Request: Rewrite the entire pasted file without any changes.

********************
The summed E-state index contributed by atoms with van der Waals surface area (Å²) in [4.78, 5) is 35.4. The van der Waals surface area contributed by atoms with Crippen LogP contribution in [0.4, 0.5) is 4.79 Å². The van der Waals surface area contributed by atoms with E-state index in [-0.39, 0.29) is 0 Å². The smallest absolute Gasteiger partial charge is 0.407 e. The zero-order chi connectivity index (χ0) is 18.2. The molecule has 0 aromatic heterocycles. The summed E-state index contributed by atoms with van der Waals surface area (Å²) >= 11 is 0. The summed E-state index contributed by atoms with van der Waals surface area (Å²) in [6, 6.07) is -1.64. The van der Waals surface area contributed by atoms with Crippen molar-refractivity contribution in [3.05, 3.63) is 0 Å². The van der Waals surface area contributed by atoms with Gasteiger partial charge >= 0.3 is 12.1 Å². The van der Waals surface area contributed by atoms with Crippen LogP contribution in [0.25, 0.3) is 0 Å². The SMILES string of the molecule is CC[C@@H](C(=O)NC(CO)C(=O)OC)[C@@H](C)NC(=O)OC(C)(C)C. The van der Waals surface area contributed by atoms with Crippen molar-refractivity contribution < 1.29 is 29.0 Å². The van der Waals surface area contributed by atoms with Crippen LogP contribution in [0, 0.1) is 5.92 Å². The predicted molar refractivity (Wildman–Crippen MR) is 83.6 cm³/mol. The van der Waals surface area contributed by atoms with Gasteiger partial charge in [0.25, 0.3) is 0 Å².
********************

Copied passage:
The summed E-state index contributed by atoms with van der Waals surface area (Å²) in [4.78, 5) is 35.4. The van der Waals surface area contributed by atoms with Crippen LogP contribution in [0.4, 0.5) is 4.79 Å². The van der Waals surface area contributed by atoms with E-state index in [-0.39, 0.29) is 0 Å². The smallest absolute Gasteiger partial charge is 0.407 e. The zero-order chi connectivity index (χ0) is 18.2. The molecule has 0 aromatic heterocycles. The summed E-state index contributed by atoms with van der Waals surface area (Å²) >= 11 is 0. The summed E-state index contributed by atoms with van der Waals surface area (Å²) in [6, 6.07) is -1.64. The van der Waals surface area contributed by atoms with Crippen molar-refractivity contribution in [3.05, 3.63) is 0 Å². The van der Waals surface area contributed by atoms with Gasteiger partial charge >= 0.3 is 12.1 Å². The van der Waals surface area contributed by atoms with Crippen LogP contribution in [0.25, 0.3) is 0 Å². The SMILES string of the molecule is CC[C@@H](C(=O)NC(CO)C(=O)OC)[C@@H](C)NC(=O)OC(C)(C)C. The van der Waals surface area contributed by atoms with Crippen molar-refractivity contribution < 1.29 is 29.0 Å². The van der Waals surface area contributed by atoms with Crippen LogP contribution in [0, 0.1) is 5.92 Å². The predicted molar refractivity (Wildman–Crippen MR) is 83.6 cm³/mol. The van der Waals surface area contributed by atoms with Gasteiger partial charge in [0.25, 0.3) is 0 Å².